Practice Rules, provides that "reports, memoranda, or other internal prosecution documents made by the [solicitor] or other prosecution agents in connection with the investigation or prosecution of the case" are not subject to disclosure. Background information on the venire, if any, held by the solicitor here qualified as "internal prosecution" matter connected with the prosecution of the case. As such it was not subject to disclosure

[296 S.C. 385] Notwithstanding Rule 8, we reject appellant's Due Process attack on the judge's ruling. The record does not reflect that defense counsel was prohibited on voir dire from asking potential jurors about prior jury service or exploring their "backgrounds, attitudes, and characteristics." Several potential jurors were directly asked if they had ever served on a jury and answered "no". The voir dire here also afforded appellant thorough inquiry into potential jurors' "backgrounds", including whether they were contributors to local anti-crime groups, members of a church, or victims of serious crime themselves. The trial judge's refusal to order disclosure here did not prejudice appellant in any manner.

Appellant next alleges the trial court erred in rejecting his request to be sentenced under the 1986 amendment to S.C.Code Ann. Section 16-3-20(A) (1985), which provides for a ten year increase in prison time before a convicted murderer is eligible for parole. We disagree.

Appellant submitted an affidavit admitting his guilt in the murder and the presence of statutory aggravating circumstances. The statute in effect at the time he committed the murder, Section 16-3-20(A) (1985), provided that a life sentence required twenty years service before parole eligibility. In 1986, the statute was amended to provide that where an aggravating circumstance is found, and death is not recommended, the life sentence requires thirty years service before parole eligibility. § 16-3-20(A) (Supp.1987). Appellant sought leave to waive his right to be sentenced under the effective statute and sought to be sentenced instead under the amendment. He also requested a corresponding jury instruction that, if sentenced to life imprisonment, he would not be parole-eligible for thirty years. Appellant argued that the increased period of incarceration prior to parole eligibility would enable him to argue "additional mitigation, i.e. future non-dangerousness." The court ruled that application of the new statute to appellant's crimes would violate the constitutional prohibition against ex post facto laws.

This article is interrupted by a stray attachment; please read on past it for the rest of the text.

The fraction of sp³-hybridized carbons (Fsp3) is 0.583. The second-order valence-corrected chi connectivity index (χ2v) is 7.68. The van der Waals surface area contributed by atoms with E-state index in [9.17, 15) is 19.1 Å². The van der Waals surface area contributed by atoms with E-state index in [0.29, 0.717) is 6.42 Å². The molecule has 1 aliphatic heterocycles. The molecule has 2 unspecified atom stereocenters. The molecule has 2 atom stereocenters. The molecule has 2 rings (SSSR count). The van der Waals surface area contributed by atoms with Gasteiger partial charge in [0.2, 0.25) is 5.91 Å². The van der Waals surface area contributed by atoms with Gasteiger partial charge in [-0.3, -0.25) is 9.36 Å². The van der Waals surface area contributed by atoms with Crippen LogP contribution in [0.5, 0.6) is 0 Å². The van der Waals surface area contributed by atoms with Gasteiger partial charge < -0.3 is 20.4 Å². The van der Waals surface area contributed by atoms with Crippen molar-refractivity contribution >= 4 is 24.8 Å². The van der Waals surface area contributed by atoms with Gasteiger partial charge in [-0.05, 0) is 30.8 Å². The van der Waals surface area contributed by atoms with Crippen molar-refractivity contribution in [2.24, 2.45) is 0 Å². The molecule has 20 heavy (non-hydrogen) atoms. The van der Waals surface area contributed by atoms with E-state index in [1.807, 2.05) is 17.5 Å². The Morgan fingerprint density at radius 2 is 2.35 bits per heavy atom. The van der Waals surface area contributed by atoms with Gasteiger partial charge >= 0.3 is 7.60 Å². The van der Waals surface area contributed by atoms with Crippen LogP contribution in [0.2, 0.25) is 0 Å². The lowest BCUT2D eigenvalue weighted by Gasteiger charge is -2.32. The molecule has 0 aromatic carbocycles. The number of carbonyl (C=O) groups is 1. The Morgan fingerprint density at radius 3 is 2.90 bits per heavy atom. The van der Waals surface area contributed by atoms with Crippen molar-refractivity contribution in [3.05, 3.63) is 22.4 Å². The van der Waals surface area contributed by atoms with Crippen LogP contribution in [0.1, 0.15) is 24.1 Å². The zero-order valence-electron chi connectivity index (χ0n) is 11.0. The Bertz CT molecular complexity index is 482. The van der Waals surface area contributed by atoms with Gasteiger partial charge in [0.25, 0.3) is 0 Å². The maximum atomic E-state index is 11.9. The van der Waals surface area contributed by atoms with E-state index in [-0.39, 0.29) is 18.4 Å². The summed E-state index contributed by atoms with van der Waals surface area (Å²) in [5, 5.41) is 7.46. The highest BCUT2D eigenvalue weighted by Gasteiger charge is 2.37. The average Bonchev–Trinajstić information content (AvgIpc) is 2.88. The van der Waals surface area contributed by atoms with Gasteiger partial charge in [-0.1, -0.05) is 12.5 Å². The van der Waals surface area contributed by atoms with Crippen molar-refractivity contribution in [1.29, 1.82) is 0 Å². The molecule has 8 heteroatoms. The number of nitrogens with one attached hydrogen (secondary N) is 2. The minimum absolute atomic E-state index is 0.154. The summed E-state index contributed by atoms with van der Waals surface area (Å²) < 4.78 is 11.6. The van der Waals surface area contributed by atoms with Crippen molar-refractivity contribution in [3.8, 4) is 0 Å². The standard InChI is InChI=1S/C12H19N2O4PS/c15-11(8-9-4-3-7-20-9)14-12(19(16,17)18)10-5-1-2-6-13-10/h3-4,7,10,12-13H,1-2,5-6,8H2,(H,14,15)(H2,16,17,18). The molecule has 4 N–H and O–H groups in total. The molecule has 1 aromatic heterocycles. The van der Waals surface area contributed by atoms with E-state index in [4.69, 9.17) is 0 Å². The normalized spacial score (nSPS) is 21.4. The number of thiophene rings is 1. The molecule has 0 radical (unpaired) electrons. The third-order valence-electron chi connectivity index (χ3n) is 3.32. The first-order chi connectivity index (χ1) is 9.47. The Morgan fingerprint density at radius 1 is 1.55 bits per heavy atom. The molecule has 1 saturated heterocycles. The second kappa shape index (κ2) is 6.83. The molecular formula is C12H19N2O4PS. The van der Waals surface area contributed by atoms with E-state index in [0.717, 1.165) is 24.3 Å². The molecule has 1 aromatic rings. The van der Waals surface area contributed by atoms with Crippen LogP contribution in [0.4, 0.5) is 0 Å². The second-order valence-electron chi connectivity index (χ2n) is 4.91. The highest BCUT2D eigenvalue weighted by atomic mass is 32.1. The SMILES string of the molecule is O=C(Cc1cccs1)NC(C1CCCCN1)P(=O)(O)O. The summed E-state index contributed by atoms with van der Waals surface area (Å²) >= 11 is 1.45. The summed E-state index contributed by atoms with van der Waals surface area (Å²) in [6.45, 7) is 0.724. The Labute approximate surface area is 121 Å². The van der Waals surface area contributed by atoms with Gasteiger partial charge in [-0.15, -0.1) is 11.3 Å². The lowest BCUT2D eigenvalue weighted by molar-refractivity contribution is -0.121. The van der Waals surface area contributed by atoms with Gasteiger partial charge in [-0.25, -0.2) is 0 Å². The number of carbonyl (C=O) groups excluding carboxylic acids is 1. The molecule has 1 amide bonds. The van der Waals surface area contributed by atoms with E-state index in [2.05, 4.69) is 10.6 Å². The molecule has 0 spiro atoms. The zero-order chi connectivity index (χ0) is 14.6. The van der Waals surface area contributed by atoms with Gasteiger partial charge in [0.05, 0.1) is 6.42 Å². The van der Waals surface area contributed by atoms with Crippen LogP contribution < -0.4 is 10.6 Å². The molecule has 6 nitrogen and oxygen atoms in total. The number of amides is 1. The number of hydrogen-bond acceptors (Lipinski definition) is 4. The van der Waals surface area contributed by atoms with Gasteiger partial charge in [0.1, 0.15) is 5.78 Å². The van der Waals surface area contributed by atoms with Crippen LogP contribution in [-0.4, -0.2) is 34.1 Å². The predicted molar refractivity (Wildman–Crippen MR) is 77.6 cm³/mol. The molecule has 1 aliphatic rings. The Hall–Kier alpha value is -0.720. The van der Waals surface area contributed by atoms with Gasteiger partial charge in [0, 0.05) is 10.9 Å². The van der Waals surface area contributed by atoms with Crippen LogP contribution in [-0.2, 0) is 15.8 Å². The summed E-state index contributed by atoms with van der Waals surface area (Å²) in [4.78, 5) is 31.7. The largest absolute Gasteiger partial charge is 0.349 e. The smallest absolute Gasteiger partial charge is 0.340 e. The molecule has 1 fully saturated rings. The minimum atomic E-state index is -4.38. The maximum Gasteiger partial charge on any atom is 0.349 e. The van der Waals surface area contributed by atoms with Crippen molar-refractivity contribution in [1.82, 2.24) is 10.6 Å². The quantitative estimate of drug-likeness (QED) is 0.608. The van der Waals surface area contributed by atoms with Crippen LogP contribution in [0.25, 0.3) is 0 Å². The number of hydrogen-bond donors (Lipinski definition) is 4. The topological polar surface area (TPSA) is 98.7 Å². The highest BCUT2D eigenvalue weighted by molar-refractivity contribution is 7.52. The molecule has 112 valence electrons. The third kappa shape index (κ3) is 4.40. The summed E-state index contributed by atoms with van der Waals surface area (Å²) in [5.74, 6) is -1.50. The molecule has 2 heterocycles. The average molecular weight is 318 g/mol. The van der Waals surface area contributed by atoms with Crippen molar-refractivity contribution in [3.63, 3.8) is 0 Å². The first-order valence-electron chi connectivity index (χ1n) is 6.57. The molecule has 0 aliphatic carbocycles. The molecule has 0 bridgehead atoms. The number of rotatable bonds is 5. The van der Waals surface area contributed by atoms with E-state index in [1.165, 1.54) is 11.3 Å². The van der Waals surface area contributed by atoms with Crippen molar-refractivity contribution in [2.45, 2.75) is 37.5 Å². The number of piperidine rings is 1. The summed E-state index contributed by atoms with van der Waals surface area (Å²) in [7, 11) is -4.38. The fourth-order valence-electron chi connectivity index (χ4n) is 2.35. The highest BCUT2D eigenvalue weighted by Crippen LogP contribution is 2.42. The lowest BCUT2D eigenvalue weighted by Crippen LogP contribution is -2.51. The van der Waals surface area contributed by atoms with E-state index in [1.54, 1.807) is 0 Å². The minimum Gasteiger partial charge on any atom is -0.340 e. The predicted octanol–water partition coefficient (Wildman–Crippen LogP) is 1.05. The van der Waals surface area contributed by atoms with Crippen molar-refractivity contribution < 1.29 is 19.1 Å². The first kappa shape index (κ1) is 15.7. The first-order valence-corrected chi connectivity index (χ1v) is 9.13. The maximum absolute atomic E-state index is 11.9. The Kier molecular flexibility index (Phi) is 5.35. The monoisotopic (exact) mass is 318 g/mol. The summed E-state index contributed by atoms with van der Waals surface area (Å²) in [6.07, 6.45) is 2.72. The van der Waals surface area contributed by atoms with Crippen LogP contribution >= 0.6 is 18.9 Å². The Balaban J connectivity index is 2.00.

Both the United States and South Carolina constitutions prohibit enactment of any ex post facto law. U.S. Const. art. I, §§ 9 and 10; S.C. Const. art. I, § 4. In Calder v. Bull, 3 U.S. (3 Dall.) 386, 1 L.Ed. 648 (1798), the United States Supreme Court held as violative of the ex post facto prohibition any [296 S.C. 386] "law that changes the punishment, and inflicts a greater punishment, than the law annexed to the crime, when committed." Id. 3 U.S. at 390, quoted in Miller v. Florida, 482 U.S. 423, ----, 107 S.Ct. 2446, 2450, 96 L.Ed.2d 351, 359 (1987). In Miller v. Florida, the Court also quoted Weaver v. Graham, 450 U.S. 24, 101 S.Ct. 960, 67 L.Ed.2d 17 (1981), in stating the two-element test for determining whether a criminal law is ex post facto:

[T]o fall within the ex post facto prohibition, two critical elements must be present: first, the law 'must be retrospective, that is, it must apply to events...